Science asserts that agroforestry can have many benefits, including increased biodiversity, reduced erosion and healthier trees and crops. But what are people’s attitudes toward agroforestry in the developing world, and who is choosing to implement these mixed land management systems?
Ph.D. student Sonia Bruck is working hard to find answers to these questions. She’s partnered with Anthony Kimaro, Tanzania country representative for the World Forestry Centre (ICRAF) and Peter Matata, environmental scientist at the Tanzanian Ministry of Agriculture, because of their expertise on agroforestry in rural areas throughout Africa.
“I wanted to work with ICRAFbecause their headquarters are in Africa. They’re connected to the people in villages throughout the country and are there to ensure these projects continue,” Bruck says.
She takes comfort in the fact that when she completes the project the data will live with the organization for years to come. So, she set out to live in Tanzania for five months to learn more about agroforestry practices there.
Bruck began her journey by researching the history and socioeconomics of the region she is studying. Located in the northwest corner of Tanzania, the Uyui District was part of the Arab slave trade and later transitioned to a tobacco production region. To cure tobacco, local farmers cut much of the surrounding woodlands to produce charcoal, which resulted in deforestation and soil erosion.
To help combat that problem, ICRAF encouraged the practice of intercropping pigeon pea, a legume-producing woody perennial; cassava, a root vegetable and a tree called Gliricidia sepium.
ICRAF also researched and promoted the use of woodlots for fuelwood and charcoal production.
Bruck says, “Corn is a staple in the region, which requires a lot of nitrogen in the soil. People plant corn in the same place year after year, and that depletes nitrogen stores. Also, many people are undernourished or food insecure. Planting a variety of crops can help people get the nutrients they need.”
When Bruck first arrived in the area, she met with local government officials to obtain a letter explaining why she was there and what her research was.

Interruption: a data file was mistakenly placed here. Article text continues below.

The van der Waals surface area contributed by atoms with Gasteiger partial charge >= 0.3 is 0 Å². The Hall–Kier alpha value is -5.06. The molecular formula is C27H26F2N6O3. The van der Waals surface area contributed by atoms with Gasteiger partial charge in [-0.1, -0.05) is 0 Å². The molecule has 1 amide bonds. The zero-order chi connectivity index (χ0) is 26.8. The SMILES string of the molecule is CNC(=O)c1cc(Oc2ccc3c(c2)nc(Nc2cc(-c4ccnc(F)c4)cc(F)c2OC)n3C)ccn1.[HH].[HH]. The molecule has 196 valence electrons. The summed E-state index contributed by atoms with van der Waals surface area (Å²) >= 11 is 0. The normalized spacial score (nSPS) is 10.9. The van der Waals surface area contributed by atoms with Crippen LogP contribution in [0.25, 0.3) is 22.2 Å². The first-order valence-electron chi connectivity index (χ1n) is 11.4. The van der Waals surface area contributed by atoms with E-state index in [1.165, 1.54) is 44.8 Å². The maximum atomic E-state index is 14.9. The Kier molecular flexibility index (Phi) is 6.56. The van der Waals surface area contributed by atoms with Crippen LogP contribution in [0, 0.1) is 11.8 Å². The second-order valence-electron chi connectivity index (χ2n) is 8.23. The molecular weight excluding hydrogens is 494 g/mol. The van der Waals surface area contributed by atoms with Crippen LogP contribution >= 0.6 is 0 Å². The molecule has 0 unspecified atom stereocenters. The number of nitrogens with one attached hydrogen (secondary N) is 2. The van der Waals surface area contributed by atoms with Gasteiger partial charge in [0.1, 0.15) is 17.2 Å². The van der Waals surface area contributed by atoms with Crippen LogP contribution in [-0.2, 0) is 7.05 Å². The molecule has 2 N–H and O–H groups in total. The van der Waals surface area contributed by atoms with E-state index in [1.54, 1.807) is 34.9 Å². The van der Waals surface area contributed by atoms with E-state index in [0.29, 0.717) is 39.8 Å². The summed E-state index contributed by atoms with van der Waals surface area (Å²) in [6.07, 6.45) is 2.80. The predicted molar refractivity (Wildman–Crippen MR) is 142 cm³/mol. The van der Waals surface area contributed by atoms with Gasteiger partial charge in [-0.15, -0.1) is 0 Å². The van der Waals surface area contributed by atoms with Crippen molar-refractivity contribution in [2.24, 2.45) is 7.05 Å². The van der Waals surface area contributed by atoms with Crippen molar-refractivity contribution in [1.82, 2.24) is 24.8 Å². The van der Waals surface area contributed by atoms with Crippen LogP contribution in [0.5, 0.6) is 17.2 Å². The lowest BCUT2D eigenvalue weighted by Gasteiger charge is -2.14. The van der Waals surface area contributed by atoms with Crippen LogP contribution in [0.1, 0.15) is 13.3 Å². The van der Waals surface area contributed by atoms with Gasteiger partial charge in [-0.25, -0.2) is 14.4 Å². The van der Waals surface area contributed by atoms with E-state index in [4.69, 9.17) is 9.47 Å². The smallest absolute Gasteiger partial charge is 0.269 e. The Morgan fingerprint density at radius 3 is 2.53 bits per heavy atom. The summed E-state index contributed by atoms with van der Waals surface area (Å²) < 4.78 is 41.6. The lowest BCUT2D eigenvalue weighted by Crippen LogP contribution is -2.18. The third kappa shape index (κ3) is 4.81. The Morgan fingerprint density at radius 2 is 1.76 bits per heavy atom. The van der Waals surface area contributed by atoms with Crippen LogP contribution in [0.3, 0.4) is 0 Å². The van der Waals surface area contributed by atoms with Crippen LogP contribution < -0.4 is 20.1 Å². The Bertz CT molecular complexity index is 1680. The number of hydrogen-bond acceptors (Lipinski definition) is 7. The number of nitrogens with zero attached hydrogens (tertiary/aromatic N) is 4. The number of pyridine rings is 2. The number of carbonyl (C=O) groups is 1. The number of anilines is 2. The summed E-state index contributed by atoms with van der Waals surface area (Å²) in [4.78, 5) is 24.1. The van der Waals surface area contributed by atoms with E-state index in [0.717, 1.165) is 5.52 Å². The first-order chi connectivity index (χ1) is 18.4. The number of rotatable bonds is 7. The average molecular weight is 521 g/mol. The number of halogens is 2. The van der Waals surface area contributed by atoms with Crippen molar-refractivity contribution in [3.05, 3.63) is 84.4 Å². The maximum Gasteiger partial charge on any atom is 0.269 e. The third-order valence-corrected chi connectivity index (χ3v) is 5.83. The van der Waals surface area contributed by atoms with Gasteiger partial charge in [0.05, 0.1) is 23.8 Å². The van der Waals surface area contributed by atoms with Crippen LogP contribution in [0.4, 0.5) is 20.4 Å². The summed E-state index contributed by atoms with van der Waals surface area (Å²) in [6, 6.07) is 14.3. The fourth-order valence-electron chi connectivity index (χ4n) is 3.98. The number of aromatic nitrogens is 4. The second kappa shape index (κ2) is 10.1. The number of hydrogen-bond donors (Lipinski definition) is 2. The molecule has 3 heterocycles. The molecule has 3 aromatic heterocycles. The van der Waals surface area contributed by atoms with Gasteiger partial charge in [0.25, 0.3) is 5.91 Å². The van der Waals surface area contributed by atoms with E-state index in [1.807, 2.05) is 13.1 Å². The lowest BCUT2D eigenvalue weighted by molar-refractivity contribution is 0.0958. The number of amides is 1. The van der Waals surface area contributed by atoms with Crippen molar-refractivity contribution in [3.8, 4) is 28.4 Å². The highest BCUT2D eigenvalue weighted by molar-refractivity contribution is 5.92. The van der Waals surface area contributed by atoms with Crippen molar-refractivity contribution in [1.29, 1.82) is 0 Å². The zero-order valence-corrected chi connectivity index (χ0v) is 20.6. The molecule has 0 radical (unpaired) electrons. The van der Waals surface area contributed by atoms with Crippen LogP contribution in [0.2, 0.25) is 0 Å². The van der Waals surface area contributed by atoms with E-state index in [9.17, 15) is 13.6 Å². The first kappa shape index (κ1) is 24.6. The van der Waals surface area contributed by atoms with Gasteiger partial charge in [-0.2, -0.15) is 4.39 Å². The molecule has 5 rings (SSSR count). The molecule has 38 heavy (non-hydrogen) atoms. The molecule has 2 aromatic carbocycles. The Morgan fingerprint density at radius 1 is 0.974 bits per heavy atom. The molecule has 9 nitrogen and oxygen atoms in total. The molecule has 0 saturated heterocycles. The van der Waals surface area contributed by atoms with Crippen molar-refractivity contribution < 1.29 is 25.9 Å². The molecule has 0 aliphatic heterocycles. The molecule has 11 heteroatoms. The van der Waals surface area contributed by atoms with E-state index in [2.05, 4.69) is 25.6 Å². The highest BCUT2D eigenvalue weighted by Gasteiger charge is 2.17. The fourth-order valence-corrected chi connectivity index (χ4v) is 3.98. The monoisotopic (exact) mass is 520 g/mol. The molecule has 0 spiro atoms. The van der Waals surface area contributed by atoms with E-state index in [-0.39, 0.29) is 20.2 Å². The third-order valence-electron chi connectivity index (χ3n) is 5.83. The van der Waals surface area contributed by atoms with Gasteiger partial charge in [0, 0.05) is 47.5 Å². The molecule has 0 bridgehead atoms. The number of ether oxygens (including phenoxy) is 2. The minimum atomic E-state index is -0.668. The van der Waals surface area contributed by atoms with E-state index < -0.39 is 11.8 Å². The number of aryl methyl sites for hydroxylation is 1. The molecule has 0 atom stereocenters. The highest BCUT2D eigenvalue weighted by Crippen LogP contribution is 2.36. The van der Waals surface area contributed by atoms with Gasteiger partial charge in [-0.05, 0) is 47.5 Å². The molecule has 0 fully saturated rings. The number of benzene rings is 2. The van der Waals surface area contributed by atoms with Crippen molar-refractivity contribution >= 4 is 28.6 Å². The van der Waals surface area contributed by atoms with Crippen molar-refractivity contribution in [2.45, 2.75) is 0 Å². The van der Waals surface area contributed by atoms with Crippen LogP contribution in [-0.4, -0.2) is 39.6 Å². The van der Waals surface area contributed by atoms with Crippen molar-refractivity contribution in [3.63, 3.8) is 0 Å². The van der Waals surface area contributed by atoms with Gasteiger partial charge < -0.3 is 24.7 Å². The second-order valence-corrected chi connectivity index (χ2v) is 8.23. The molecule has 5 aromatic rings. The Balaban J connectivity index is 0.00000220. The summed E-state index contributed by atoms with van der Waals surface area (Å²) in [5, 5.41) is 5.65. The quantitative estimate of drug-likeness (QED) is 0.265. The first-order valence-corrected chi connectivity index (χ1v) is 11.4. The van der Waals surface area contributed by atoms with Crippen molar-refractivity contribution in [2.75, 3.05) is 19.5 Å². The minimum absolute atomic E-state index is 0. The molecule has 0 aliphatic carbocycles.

“I had to meet with the chief and elders of the village as well,” Bruck says. “One thing that stuck with me during those meetings was how much people were interested in seeing the results of my study, so my goal is to eventually provide them with feedback and information about the data we collected.”
During her five-month stay, Bruck used a survey to understand who is adopting agroforestry in the region and the potential impacts intercropping has on food security. Together with five hired enumerators from a local agricultural college, Bruck surveyed 43 households randomly selected from village registries.
“So far, we found that many people are planting cassava. Fewer are planting the pigeon pea, and even fewer are planting Gliricidia sepium,” she says. “Many people report they’ve heard of agroforestry practices, but haven’t fully adopted them.”
She returned in July 2019 to disseminate her full questionnaire to 600 households among 12 subvillages and hold focus groups.
Before jetting off to Africa, Bruck helped plan and attended the North American Association for Temperate Agroforestry biennial conference (AFTA), hosted at Oregon State in June 2019. Bruck’s major professor, senior instructor and program director Badege Bishaw, is the current president of AFTA.
Even though the study region is not temperate, she presented her work on the project so far.
“Agroforestry professionals are interested in all kinds of climate zones, and people come to this conference from all over the world,” Bruck says. “It’s exciting to be able to collaborate with people and organizations who have the same research interests. I’m also extremely grateful for support from the College of Forestry, my advisors, committee members and collaborators in Africa.”
A version of this story appeared in the fall 2019 issue of Focus on Forestry, the alumni magazine of the Oregon State University College of Forestry. Learn more about international programs within the College of Forestry here.